Poem For The Sunday Lectionary (Advent 2, Yr C)

HERE WE COME, JOHN
(Luke 3: 1-6, Luke 1: 68-79, Malachi 3: 1-4)

Here we come, John, to you in the wilderness
walking hot sands in the empire of death

carrying our hope like a child in its weakness
carrying our need like a babe seeking breath

our souls weeping tears of the griefs of the ages
our hearts bleeding pain of the stress of our years

yearning like birds seeking freedom from cages
for newness and fullness of life free from fear

and facing the mountains that tower with injustice
and dreading the valleys grown deep with despair

and craving the dawn of a new day upon us
and wondering how current God’s promise of care

we come to you, John, and you preach repentance
and wash us in Jordan in refreshment’s release

that we might experience the joy of forgiveness
and on the world’s roads walk a pathway of peace

so speak to us, here, in or out of wild places
that our lives like gold or silver refined

mirror God’s goodness as we lift up our faces
to follow the Coming One with new heart and mind.

Copyright © 2015 by Andrew King

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Poem For The Sunday Lectionary (Advent 1, Yr C)

ON A STORMY SHORE
(Luke 21: 25-36)
  with some words of W.B. Yeats

In a dream I walked on a stormy shore
where the nations were ships caught in wild waves,
tossed in the heave and the dark curling roar

of a blood-dimmed tide while frantic crews, brave
but confused, fought the loosed anarchy, scanned
the gyrating needles. But though the grave

loomed hungry and the violence at hand
filled many with foreboding, on each ship
some lifted heads in hope, as if the planned

harbour were near, safety waiting at trip’s
end, storms overcome and peace unfolding.
On land they’d seen the trees, the brown leaves slipped

off as if in death, naked limbs holding
only air, life seemingly departed.
But the leaves budded again, strength growing

green as summer, life and joy re-started,
winter past. Thus these hopeful ones grasped
lines on each ship, held sail firm, strong hearted,

grounded in faith, sure of One whose arms clasped
theirs in love: love greater than fear, than death;
in whom and by whom they would stand at last.

Copyright © 2015 by Andrew King

Poem For The Sunday Lectionary (Reign Of Christ, Yr B)

SONNET FOR THE REIGN OF CHRIST
(John 18: 33-37)

You, upon your throne of self-giving love
set upon a garbage-heap – that tower
of wood where on a dark day you are shoved
(to be rid of you) by the world’s powers –
you who called the blind to new ways of sight
and freed from their chains the captives to fear
and despair; who, with love’s strength in fresh light,
called the lost from graves, yet commanding here
no armies, holding here no sword, allow
yourself to suffer death for others – your
rule is surely not of this world. But how
surely it is our need! Show us the door
to true peace, O Christ. Rule our hearts: your voice
our one guide. Your way of love our one choice.

Poem For The Sunday Lectionary (Pentecost +25, Yr B)

WITH PAINFUL GROANS
(Mark 13: 1-8)

God’s realm of love does not arrive full blown:
the Spirit labours long in human hearts.
The future comes to birth with painful groans.

Like the tumbling of the temple’s ancient stones
change will pull some precious things apart.
God’s realm of love does not arrive full blown.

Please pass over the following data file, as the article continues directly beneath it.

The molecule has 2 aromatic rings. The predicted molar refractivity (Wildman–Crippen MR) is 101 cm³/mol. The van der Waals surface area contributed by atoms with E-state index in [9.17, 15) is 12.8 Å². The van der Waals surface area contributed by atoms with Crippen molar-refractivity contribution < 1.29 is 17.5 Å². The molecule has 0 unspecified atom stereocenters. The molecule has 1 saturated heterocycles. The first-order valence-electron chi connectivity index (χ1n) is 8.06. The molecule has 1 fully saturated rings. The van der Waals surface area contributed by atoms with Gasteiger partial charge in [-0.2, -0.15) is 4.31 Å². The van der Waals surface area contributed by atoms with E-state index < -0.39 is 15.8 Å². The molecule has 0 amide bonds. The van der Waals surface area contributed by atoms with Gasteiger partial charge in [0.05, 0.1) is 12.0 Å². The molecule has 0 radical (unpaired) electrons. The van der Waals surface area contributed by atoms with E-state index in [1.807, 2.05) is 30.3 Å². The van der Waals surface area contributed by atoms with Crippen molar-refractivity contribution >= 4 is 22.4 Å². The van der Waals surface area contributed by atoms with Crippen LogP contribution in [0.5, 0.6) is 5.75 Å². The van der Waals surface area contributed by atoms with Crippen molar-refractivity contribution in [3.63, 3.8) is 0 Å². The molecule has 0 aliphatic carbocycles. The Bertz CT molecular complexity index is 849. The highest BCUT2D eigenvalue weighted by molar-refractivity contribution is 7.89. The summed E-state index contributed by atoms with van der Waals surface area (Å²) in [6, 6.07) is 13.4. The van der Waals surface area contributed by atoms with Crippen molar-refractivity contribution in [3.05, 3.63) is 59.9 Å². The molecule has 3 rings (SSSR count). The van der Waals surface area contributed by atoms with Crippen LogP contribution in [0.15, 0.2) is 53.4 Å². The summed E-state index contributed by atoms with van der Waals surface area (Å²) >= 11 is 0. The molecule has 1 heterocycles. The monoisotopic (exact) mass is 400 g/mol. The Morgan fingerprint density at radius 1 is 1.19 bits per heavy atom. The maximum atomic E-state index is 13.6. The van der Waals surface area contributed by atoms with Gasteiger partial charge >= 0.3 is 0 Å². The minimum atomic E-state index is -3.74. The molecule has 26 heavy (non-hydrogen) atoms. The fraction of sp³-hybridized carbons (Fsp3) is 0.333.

Deep change, like tremors in earth’s shifting bones,
reshapes the world, redraws the social chart.
The future comes to birth with painful groans.

Rejecting hate, which far too many own,
can sow the seed of change that needs to start –
God’s realm of love does not arrive full blown.

Oppressive power, clinging to its throne,
is like the seized-shut brake that stops the cart.
The future comes to birth with painful groans.

God’s will for justice, peace, has been made known
but bears fruit only part by tender part:
God’s realm of love does not arrive full blown.
The future comes to birth with painful groans.

Copyright © 2015 by Andrew King

Note: The fourth stanza’s first line has been revised
since its original publication. The original words were:
“And even war, which far too many own”. In my opinion,
the revised words are much to be preferred. – A.K.

Poem For The Sunday Lectionary (Pentecost +24, Yr B)

POUR US OUT LIKE UNENDING LOVE
(1 Kings 17: 8-24; Mark 12: 38-44)

Where are you now, Elijah?
Where are the jars of meal and the jugs of oil
that will not run out of resources?
Where are you now among the widows
desperate with fear and hunger;
where are you now among the children
who must struggle just for survival;
where are you now, Elijah,
among the homeless and the helpless of the world?

Were you there with the disciples, Elijah,
watching gifts go into the treasury,
watching a lonely widow sacrifice
all that she had for living,
watching her place her life and future
in the hands of God?

I see where you are, Jesus:
I see you laying down your life for others,
I see you giving your body to be broken,
I see God in you, holding back nothing –
holding back nothing like
a sacrificing widow,
holding back nothing like
a jug of poured oil –
I see God who is willing to give everything
for the sake of the salvation of the world.

I hear your call to us, as God called Elijah,
to go to the sad and despairing;
I see you showing us, as you showed
your disciples,
the sacrifices made by the caring;
I hear you calling us to be part of giving
all that we are
for the sake of your future,
all that we have
for your love for the world.

O, pour us out, God, Holy Giver.
Pour us out, like unending love.

Copyright © 2015 by Andrew King